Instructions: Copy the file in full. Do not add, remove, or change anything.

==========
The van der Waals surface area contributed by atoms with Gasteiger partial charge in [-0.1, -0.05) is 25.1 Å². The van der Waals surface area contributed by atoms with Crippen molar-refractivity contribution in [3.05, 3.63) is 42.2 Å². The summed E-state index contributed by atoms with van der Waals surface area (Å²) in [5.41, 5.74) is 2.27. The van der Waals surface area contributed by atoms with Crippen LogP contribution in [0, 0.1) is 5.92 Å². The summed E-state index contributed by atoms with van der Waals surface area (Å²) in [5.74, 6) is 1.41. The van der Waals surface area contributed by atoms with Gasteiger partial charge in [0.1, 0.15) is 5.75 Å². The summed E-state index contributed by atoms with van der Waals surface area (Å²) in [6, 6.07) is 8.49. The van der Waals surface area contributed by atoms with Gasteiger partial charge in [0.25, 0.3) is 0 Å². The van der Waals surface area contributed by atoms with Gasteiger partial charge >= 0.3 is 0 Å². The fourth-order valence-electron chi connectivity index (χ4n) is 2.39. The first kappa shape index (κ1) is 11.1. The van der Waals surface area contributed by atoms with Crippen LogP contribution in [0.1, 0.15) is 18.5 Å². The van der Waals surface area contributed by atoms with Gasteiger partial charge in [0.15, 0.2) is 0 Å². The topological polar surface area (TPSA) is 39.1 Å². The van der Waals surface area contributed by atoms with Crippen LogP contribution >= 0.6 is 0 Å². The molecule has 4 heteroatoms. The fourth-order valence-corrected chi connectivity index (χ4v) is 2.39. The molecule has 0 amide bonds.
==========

The van der Waals surface area contributed by atoms with Gasteiger partial charge in [-0.1, -0.05) is 25.1 Å². The van der Waals surface area contributed by atoms with Crippen molar-refractivity contribution in [3.05, 3.63) is 42.2 Å². The summed E-state index contributed by atoms with van der Waals surface area (Å²) in [5.41, 5.74) is 2.27. The van der Waals surface area contributed by atoms with Crippen LogP contribution in [0, 0.1) is 5.92 Å². The summed E-state index contributed by atoms with van der Waals surface area (Å²) in [5.74, 6) is 1.41. The van der Waals surface area contributed by atoms with Gasteiger partial charge in [0.1, 0.15) is 5.75 Å². The summed E-state index contributed by atoms with van der Waals surface area (Å²) in [6, 6.07) is 8.49. The van der Waals surface area contributed by atoms with Gasteiger partial charge in [0.25, 0.3) is 0 Å². The van der Waals surface area contributed by atoms with Gasteiger partial charge >= 0.3 is 0 Å². The fourth-order valence-electron chi connectivity index (χ4n) is 2.39. The first kappa shape index (κ1) is 11.1. The van der Waals surface area contributed by atoms with Crippen LogP contribution in [0.1, 0.15) is 18.5 Å². The van der Waals surface area contributed by atoms with Gasteiger partial charge in [0.15, 0.2) is 0 Å². The topological polar surface area (TPSA) is 39.1 Å². The van der Waals surface area contributed by atoms with Crippen LogP contribution >= 0.6 is 0 Å². The molecule has 4 heteroatoms. The fourth-order valence-corrected chi connectivity index (χ4v) is 2.39. The molecule has 0 amide bonds.